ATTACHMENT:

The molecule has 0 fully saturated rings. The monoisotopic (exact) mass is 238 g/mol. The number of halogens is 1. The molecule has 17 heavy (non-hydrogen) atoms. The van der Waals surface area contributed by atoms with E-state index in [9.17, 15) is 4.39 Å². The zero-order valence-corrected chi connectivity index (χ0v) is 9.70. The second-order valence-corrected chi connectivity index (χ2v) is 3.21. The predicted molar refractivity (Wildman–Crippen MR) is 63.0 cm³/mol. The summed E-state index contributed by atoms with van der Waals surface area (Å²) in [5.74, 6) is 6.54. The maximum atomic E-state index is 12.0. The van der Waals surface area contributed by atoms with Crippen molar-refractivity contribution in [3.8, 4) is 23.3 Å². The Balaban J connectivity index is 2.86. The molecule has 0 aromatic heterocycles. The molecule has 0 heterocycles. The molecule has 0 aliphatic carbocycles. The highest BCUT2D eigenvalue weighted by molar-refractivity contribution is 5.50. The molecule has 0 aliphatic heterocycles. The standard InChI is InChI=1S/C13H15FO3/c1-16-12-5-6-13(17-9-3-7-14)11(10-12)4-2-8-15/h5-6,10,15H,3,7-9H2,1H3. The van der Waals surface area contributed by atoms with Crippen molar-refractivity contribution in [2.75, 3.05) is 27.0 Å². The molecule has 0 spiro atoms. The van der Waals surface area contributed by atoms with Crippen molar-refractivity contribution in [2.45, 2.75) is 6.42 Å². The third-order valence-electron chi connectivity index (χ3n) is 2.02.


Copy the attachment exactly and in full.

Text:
The molecule has 0 fully saturated rings. The monoisotopic (exact) mass is 238 g/mol. The number of halogens is 1. The molecule has 17 heavy (non-hydrogen) atoms. The van der Waals surface area contributed by atoms with E-state index in [9.17, 15) is 4.39 Å². The zero-order valence-corrected chi connectivity index (χ0v) is 9.70. The second-order valence-corrected chi connectivity index (χ2v) is 3.21. The predicted molar refractivity (Wildman–Crippen MR) is 63.0 cm³/mol. The summed E-state index contributed by atoms with van der Waals surface area (Å²) in [5.74, 6) is 6.54. The maximum atomic E-state index is 12.0. The van der Waals surface area contributed by atoms with Crippen molar-refractivity contribution in [3.8, 4) is 23.3 Å². The Balaban J connectivity index is 2.86. The molecule has 0 aromatic heterocycles. The molecule has 0 heterocycles. The molecule has 0 aliphatic carbocycles. The highest BCUT2D eigenvalue weighted by molar-refractivity contribution is 5.50. The molecule has 0 aliphatic heterocycles. The standard InChI is InChI=1S/C13H15FO3/c1-16-12-5-6-13(17-9-3-7-14)11(10-12)4-2-8-15/h5-6,10,15H,3,7-9H2,1H3. The van der Waals surface area contributed by atoms with Crippen molar-refractivity contribution in [2.75, 3.05) is 27.0 Å². The molecule has 0 spiro atoms. The van der Waals surface area contributed by atoms with Crippen molar-refractivity contribution in [2.45, 2.75) is 6.42 Å². The third-order valence-electron chi connectivity index (χ3n) is 2.02.